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Parsing 4 Dr William Harrison Fall 2008 CS4430 – Compilers I.

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1 Parsing 4 Dr William Harrison Fall 2008 CS4430 – Compilers I

2 Today Continuing the second phase parsing or grammatical analysis discovers the real structure of a program and represents it in a computationally useful way Predictive parsing also called recursive descent parsing Last time: basics of LL(1) parsing follow sets, table-driven predictive parsing, etc. Today: finish predictive parsing Reading: You should be reading Chapter 2 of Modern Compiler Design

3 Parsing concepts LanguageGrammar Parser * all inter-related, but different notions

4 Review: Parse Trees from Derivations S if E then S else S S begin S L S print E L end L ; S L E num = num S begin S L begin print E L begin print 1=1 L begin print 1=1 end S begin S L print E end 1 = 1 Parse Tree Associated with Derivation

5 The Process of constructing Parsers Construct CFG Recognize its Form Construct Parser Language Design Language Parser start again if not in appropriate form (e.g., LL(1), LR(1),…)

6 Predictive Parsing The first token on the RHS of each rule is unique. S if E then S else S S begin S L S print E L end L ; S L E num = num a.k.a. recursive descent If the first symbol on the r.h.s. of the productions is unique, then this grammar is LL(1).

7 Rolling your own Predictive Parsers int tok = getToken(); void advance() { tok = getToken(); } void eat(int t) { if (tok = t) { advance() } else { error(); } } void S(){switch(tok) { case IF: eat(IF); E(); eat(THEN); S(); eat(ELSE); S(); break; case BEGIN: … } void E() { eat(NUM); eat(EQ); eat(NUM); } … S if E then S else S S begin S L S print E L end L ; S L E num = num Has one function for each non-terminal, and one clause for each production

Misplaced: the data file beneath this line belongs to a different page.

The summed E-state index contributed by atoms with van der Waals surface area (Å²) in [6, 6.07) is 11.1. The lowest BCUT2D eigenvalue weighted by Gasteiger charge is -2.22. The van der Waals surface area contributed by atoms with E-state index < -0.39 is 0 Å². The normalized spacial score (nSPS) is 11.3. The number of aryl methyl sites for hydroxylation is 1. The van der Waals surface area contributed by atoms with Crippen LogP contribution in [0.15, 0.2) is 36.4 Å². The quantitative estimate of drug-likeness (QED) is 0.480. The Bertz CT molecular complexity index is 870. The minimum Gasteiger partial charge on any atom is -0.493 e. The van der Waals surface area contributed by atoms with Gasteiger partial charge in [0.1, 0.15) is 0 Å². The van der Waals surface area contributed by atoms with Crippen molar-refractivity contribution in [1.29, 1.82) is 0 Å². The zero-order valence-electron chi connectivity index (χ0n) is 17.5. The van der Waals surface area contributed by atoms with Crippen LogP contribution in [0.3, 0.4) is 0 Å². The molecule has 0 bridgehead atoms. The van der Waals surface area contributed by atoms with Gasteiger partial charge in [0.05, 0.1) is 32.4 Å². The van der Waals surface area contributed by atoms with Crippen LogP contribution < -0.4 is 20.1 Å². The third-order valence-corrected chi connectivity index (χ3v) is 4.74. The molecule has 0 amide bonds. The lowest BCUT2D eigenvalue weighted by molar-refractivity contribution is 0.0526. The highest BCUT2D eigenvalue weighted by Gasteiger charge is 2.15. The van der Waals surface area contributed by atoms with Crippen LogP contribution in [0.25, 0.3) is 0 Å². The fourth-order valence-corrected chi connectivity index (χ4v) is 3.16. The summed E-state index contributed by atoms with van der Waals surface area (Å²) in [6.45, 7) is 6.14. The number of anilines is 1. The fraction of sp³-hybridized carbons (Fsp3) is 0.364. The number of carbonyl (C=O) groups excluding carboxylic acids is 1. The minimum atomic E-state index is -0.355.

8 Road map for today Determining if a grammar is LL(1) First sets Follow sets Massaging a grammar into LL Using the technique of left factoring …and eliminating left recursion

9 Review: Table-driven Predictive Parsing 1.S E $ 2.E T E 3.E + T E 4.E - T E 5.E 6.T F T 7.T * F T 8.T / F T 9.T 10.F id 11.F num 12.F ( E ) SEETTFSEETTF + * id$ empty=error top of the parse stack front of token stream Actions are: predict( production ) match, accept, and error

10 Remaining Questions about Predictive Parsing We were given that grammar and prediction table Can all grammars be given a similar table Alas, no – only LL(1) grammars How did we come up with that table? First and Follow sets Techniques for converting some grammars into LL(1) Eliminating left-recursion Left factoring Well discuss these now

11 FIRST( ) is a sequence of symbols (terminal or non-terminal) For example, the right hand side of a production FIRST returns the set of all possible terminal symbols that begin any string derivable from. Consider two productions X and X If FIRST ( ) and FIRST ( ) have symbols in common, then the prediction mechanism will not know which way to choose. The Grammar is not LL(1)! If FIRST ( ) and FIRST ( ) have no symbols in common, then perhaps LL(1) can be used. We need some more formalisms.